Along with a new promotional video, Operation Red Nose is launching its 23rd year of providing safe rides in B.C.
With the province still waiting for ride-sharing, the service, which is named after the most famous reindeer after all and connects party-goers with volunteer drivers, remains one of the few options available for people celebrating the holidays.
And with cannabis now legal, organizers say there may be more demand this season.
“We don’t ask clients why they’re using Operation Red Nose, if they don’t feel fit to drive and they call us, we simply drive them home and we don’t ask why,” Operation Red Nose National Development Coordinator Marie-Chantal Fortin said.
Last year, more than 3,300 volunteers in B.C. helped get clients and their vehicles home safely.
“It’s hard to measure how much grief and anguish and expense has been saved by what you folks have done,” Burnaby RCMP Supt. Chuck McDonald said at Wednesday’s official campaign launch.
Donations or tips from clients stay in the community and go towards local youth and amateur sports.
“We work with legally registered non-profit organizations and for them it’s a fundraising activity for their club or organization and it’s also a community service that they offer,” Fortin said.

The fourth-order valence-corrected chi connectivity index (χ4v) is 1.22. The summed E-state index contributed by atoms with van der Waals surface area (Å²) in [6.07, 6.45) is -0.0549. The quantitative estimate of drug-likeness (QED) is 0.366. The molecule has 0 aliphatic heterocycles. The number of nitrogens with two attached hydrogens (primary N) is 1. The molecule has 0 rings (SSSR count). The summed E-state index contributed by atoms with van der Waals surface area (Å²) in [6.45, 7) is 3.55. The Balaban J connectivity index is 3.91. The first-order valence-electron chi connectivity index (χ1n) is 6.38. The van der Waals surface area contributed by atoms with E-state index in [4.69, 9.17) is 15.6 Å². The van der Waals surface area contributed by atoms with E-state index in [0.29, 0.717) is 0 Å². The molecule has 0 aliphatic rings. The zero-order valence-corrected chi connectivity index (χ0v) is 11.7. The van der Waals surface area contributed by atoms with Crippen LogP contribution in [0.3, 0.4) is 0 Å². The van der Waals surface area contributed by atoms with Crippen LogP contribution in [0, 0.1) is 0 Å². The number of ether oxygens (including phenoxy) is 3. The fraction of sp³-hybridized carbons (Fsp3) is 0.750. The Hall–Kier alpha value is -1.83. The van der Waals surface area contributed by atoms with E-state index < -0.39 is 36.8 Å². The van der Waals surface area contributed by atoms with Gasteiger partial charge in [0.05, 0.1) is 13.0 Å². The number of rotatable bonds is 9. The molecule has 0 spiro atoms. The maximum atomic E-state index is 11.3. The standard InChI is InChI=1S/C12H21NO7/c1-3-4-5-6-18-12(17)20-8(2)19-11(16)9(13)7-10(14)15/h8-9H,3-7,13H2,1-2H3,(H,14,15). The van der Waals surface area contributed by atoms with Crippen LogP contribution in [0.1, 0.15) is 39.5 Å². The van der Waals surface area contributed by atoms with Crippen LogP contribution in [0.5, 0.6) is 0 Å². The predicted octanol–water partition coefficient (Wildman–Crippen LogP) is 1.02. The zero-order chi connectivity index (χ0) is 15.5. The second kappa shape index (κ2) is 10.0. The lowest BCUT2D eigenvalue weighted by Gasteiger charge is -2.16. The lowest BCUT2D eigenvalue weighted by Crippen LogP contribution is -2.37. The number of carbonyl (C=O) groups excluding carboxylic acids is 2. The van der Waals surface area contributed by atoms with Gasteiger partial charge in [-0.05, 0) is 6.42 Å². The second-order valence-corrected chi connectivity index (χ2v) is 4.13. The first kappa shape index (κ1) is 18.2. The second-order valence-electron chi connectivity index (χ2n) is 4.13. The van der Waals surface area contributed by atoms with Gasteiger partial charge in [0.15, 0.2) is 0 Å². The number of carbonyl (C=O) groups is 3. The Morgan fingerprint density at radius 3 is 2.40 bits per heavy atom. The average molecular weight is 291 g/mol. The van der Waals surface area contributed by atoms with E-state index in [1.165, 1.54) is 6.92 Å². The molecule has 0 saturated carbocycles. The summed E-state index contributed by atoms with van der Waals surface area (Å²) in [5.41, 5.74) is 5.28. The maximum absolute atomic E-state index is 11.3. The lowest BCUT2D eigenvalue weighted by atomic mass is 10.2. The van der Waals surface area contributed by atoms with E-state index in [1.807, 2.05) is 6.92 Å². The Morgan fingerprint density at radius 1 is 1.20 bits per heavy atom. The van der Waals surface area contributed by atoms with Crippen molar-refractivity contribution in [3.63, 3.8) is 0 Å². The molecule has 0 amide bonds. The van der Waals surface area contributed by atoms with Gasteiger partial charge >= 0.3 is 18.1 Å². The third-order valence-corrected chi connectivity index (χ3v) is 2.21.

The volunteer initiative provided about 1,100 rides in the Surrey and Langley area last year but a gymnastics group that ran the program in the region said it couldn’t commit for another year, leaving a hole that has yet to be filled.
“We’re not going to be in Langley and Surrey again this year. We contacted a few organizations in the area but nobody stepped forward to actually apply to host our program this year,” Fortin said.
The service runs from Nov. 30 to New Year’s Eve but the official launch is being held now to attract volunteers and charity hosts for next year’s season and to remind people it will be available over the holidays.
Those taking part are being assured the new $50 fee for British Columbians who let a friend or family member occasionally drive their car won’t get in the way, thanks to Operation Red Nose’s partnership with ICBC, which provides insurance for volunteer vehicles.
“Each year in B.C. sadly an average of 65 people are killed in accidents involving impaired driving. It remains one of top three contributing factors for fatal crashes in B.C.,” ICBC Road Safety Program Manager Aileen Shibata said.
And with the province saying B.C. won’t have ride-sharing until at least the fall of 2019, thousands continue to rely on this volunteer-driven service.
© 2018 Global News, a division of Corus Entertainment Inc.